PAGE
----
The first way you can reassure your fear for your safety is by showing it that thousands of other women are living as nomads in total safety. I’ve been doing this a long time and have met literally hundreds of solo women nomads. The topic of safety generally comes up in our conversations and none of them have ever even considered giving up the mobile life because of fear for their safety. Universally they have all said they felt safer traveling and boondocking in a car, van or RV then they ever did while living at home in a stick-n-brick house.
They all discovered that criminal predators lived in the cities where there were many easy targets with things worth taking. They weren’t on public land where there are few targets and they had little worth stealing.
But my saying that probably won’t be enough to calm your fears, you really need to hear it from many other women directly. In order to do that I asked some lady vandweller friends of mine to make a video with me answering just this question; here’s a link to it:
If you don’t see the embed, click or cut and paste this into your browser:
But you still may need to hear it from even more women so I would encourage you to join my forum where you can talk directly to hundreds of other people (roughly half women and half men) who love to share their experiences on the road. You can hear directly from them what their experience has been and how they stay safe. You can join the forum here: http://www.cheaprvliving.com/forums/. On the forum I started a thread by asking “How do you stay safe on the road?” and I got many wonderful responses. I think it would be worth your time to just go and read the whole thread through here: http://www.cheaprvliving.com/forums/Thread-How-do-you-stay-safe. In my next post I’ll compile a list of the best advice.
Finally one of the best things you can do is follow the blogs of some solo women travelers so that you can see and talk to many others who are doing it safely and having a truly wonderful time. Every time you read one of their posts, your fear will diminish, “If they can do it, so can I.” Here are a few links for you to follow:
- RV Sue and crew: http://rvsueandcrew.net/
- Becky at Interstellar Orchard: http://www.interstellarorchard.com
- Jaclyn on her Harley towing her teardrop: http://www.jhblueroad.com/
- Charlene in her van: http://swankiewheels.blogspot.com/
- Kim at Kimbopollo: http://kimbopolo.blogspot.com/
Finally, to lay to rest once and all for all the idea that living mobile is a certain death trap I’ve compiled a list of measures you can take to both feel safer and to be certain that you are safe. That will be in my next post. But, it won’t be enough to just read the list, you’ve got to take action and actually so some of those things. Every time you do you will feel your confidence and hope growing, and at the same time your fear diminishing. The list will be in my next post.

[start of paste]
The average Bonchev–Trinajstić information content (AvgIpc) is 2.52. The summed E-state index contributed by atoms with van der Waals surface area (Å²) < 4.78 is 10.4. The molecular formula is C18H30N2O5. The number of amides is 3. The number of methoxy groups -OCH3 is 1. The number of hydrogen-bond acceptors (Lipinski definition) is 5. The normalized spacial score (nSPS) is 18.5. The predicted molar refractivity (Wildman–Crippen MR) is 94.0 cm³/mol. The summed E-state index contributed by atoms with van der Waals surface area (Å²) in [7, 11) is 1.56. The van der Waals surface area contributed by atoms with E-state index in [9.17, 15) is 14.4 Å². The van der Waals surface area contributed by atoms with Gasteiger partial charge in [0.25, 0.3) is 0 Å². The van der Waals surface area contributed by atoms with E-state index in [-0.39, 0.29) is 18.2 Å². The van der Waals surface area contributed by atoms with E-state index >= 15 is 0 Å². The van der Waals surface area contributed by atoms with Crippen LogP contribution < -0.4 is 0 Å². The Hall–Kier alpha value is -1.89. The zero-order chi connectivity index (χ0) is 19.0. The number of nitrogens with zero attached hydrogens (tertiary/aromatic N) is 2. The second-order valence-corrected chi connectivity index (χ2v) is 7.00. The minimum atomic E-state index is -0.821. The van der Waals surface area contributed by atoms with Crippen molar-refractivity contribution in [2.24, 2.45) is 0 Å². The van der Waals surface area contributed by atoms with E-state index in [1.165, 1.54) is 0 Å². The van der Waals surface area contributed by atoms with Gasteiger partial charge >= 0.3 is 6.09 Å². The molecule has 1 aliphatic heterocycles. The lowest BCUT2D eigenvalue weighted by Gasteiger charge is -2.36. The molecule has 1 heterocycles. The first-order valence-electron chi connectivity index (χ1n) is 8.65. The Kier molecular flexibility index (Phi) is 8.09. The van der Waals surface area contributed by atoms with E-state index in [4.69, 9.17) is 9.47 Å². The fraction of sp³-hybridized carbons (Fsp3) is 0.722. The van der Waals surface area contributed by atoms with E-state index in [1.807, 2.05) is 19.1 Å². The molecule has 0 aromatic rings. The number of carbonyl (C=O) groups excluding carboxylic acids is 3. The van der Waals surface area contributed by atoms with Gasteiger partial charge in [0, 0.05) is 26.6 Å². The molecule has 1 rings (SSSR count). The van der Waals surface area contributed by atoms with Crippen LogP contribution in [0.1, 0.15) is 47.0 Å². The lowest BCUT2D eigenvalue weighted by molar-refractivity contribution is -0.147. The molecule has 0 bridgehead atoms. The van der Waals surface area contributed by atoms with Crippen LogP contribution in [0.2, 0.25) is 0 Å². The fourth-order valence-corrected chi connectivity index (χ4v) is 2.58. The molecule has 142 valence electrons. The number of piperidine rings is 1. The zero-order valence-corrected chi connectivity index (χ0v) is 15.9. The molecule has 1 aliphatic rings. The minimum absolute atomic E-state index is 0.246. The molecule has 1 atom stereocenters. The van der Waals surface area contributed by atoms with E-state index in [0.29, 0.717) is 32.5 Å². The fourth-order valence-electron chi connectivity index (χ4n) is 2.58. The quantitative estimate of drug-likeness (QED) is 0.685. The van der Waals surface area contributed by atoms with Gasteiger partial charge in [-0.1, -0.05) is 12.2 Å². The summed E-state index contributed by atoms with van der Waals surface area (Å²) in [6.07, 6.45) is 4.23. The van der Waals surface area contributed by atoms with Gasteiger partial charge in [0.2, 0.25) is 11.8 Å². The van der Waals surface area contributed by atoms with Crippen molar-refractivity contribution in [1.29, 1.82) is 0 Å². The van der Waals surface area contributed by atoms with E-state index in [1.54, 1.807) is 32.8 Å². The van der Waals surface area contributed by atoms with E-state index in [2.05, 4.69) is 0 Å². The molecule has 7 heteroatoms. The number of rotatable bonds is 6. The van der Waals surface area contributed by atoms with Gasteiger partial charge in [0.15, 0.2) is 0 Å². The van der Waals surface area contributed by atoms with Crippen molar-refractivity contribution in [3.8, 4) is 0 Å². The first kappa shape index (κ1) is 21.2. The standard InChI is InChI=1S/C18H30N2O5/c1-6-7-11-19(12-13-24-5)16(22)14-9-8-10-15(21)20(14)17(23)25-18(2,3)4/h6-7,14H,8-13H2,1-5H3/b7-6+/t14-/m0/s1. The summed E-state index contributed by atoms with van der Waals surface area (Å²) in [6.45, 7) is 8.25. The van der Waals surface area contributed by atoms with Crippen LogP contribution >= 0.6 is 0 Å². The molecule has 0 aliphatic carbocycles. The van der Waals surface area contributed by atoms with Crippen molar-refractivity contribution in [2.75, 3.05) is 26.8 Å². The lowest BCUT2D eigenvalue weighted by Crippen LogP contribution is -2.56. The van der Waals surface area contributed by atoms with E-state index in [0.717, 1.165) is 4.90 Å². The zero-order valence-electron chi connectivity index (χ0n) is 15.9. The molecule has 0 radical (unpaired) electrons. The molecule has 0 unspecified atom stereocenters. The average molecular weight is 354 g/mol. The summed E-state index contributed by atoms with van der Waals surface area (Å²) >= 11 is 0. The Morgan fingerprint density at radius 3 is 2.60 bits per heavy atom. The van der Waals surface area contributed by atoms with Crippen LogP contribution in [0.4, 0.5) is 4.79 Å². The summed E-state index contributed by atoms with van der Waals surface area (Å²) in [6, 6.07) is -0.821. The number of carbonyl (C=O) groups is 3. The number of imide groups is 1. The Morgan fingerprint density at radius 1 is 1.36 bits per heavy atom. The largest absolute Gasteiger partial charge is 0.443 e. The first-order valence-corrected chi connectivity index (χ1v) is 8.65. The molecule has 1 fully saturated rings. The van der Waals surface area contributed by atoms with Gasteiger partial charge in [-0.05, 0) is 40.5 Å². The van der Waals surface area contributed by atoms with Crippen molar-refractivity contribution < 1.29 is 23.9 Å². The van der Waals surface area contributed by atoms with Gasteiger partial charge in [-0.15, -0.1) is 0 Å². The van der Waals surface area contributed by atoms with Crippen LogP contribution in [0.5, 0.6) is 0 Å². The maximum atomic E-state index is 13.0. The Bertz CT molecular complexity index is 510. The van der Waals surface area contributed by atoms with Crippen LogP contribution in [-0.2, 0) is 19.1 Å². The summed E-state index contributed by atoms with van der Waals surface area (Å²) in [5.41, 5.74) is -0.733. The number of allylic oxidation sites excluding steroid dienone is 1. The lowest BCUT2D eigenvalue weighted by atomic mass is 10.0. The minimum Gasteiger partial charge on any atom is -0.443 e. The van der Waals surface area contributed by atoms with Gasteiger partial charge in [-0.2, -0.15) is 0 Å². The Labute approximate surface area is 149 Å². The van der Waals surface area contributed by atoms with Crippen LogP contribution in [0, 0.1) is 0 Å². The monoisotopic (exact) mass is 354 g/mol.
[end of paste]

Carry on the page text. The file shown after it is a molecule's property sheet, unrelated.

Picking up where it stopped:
Faith is the only sure cure for fear and as you take these steps with hard concrete action you will build faith in something that will push out the fears that threaten to cripple and paralyze you. From now on, whenever fear questions your dreams, discuss them together, and discover together the way forward. There you will find the oldest and best wisdom for you.
“You gain strength, courage and confidence by every experience in which you really stop to look fear in the face. You must do the thing that you think you cannot do.” ~~Eleanor Roosevelt
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The Gift of Fear: and Other Survival Signals that Protect Us From Violence
The Science of Fear: How the Culture of Fear Manipulates Your Brain
The Fear Cure: Cultivating Courage as Medicine for the Body, Mind, and Soul
Right on, to borrow a phrase from back in the day.
Fear sucks the life out of everything.
After spending weeks watching my father die in super slow motion (cancer), I have a new perspective on fear of dying. Particularly dying doing something meaningful, something you love.
Irv, fear of death is often the hardest of all to overcome. I’m really sorry you had to earn to deal with it in such a painful way.
Excellent blog and many thanks to the women in the video for sharing. Bob’s quote from Anais Nin really touched my soul: “And the day came when the risk to remain tight in the bud was more painful than the risk it took to bloom.” At that point, you either bloom or you slowly wilt away. I’m wilting. This can happen more than once in your lifetime and spells time for a change. I think it is good to include men in the discussion since we are all vulnerable and need to admit that as part of staying safer. I do wonder if one feels safer in the city/country depending on where they grew up. I never feel safe in a city, don’t like them even a bite and I live in one and I grew up out in the country.
I feel about as safe in a city as in a small town. To be honest, I’m 58 years old and no violence has happened to me that I didn’t provoke or at least knowingly fail to avoid. I stopped those behaviors long ago, and have not suffered violence. I mind my own business and that’s all I need. That despite three or four recent years living in a “dangerous” neighborhood.